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Shift work, irregular sleeping patterns 'increase stroke risk'

HealthBy Sunday World
Shift work, irregular sleeping patterns 'increase stroke risk'

Workers who punch in for graveyard or rotating shifts are at increased risk of strokes, experts warn.

Using an animal model, Professor David Earnest from the Texas A&M Health Science Center College of Medicine in the United States, and his team assert that people who work shifts may have more severe stroke outcomes, in terms of both brain damage and loss of sensation and limb movement than control subjects on regular 24-hour cycles of day and night.

"This research has clear implications for shift workers with odd schedules, but probably extends to many of us who keep schedules that differ greatly from day-to-day, especially from weekdays to weekends," he noted, adding that some 15 million Americans don't work the typical nine-to-five day.

According to the report, it is not necessarily the longer hours, or odd schedules, that are the problem. Instead, it is the change in the timing of waking, sleeping and eating every few days that "unwinds" our body clocks and makes it difficult to maintain natural cycles.

When body clocks are disrupted, as they are when people go to bed and get up at radically different times every few days, there can be a major impact on health.

The researchers found that shift work can affect the brain and lead to more severe ischemic strokes which occur when blood flow is cut off to part of the brain.

"The body is synchronised to night and day by circadian rhythms - 24-hour cycles controlled by internal biological clocks that tell our bodies when to sleep, when to eat and when to perform numerous physiological processes," Professor Earnest explained.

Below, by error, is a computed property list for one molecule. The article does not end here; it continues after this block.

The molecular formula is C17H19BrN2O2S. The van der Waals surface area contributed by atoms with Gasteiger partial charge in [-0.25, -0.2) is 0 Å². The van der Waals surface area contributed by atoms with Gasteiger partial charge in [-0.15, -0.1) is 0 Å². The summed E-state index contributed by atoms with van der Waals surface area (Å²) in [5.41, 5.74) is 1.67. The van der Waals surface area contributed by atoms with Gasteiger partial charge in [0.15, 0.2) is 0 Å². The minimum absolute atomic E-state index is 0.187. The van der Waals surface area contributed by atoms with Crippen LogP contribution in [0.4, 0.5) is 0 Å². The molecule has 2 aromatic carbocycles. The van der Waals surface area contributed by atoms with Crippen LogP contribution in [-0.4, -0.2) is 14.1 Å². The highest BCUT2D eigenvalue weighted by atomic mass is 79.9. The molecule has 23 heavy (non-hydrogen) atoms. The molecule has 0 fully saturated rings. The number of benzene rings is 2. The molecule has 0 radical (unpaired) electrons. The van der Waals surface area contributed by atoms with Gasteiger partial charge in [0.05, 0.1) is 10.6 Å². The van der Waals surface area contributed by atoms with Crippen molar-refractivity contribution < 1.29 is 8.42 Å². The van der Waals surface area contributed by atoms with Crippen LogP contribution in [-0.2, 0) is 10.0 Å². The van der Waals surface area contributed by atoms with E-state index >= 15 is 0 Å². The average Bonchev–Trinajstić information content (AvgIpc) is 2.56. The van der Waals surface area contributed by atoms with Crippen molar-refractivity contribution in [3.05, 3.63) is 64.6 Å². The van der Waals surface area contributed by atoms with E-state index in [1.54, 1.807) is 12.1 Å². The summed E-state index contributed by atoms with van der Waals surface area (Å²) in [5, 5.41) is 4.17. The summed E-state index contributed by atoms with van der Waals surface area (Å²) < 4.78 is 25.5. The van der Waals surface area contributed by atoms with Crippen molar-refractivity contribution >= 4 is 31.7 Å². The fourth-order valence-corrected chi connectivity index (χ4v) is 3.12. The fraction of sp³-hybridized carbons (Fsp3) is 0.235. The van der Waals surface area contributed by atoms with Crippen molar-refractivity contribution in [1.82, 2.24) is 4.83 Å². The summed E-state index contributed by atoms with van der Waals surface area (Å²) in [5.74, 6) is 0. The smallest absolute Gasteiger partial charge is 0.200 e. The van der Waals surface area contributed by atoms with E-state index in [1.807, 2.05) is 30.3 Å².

"A person on a shift work schedule, especially on rotating shifts, challenges, or confuses, their internal body clocks by having irregular sleep-wake patterns or meal times."

Of interest, the study - supported by the American Heart Association - found that men and women show major differences in the degree to which the stroke was exacerbated by sleep cycle rhythm disruption. For instance, in male the gravity of stroke outcomes in response to shift work schedules was much worse than in females.

The scientists plan to further explore whether inflammation is a key link between circadian rhythm disruption and increased stroke severity.

In the meantime, Professor Earnest suggests that those with irregular sleeping patterns should at try to maintain regular mealtimes, in addition to avoiding the usual cardiovascular risk factors like a high-fat diet, inactivity and smoking.

The study was published in the journal Endocrinology.

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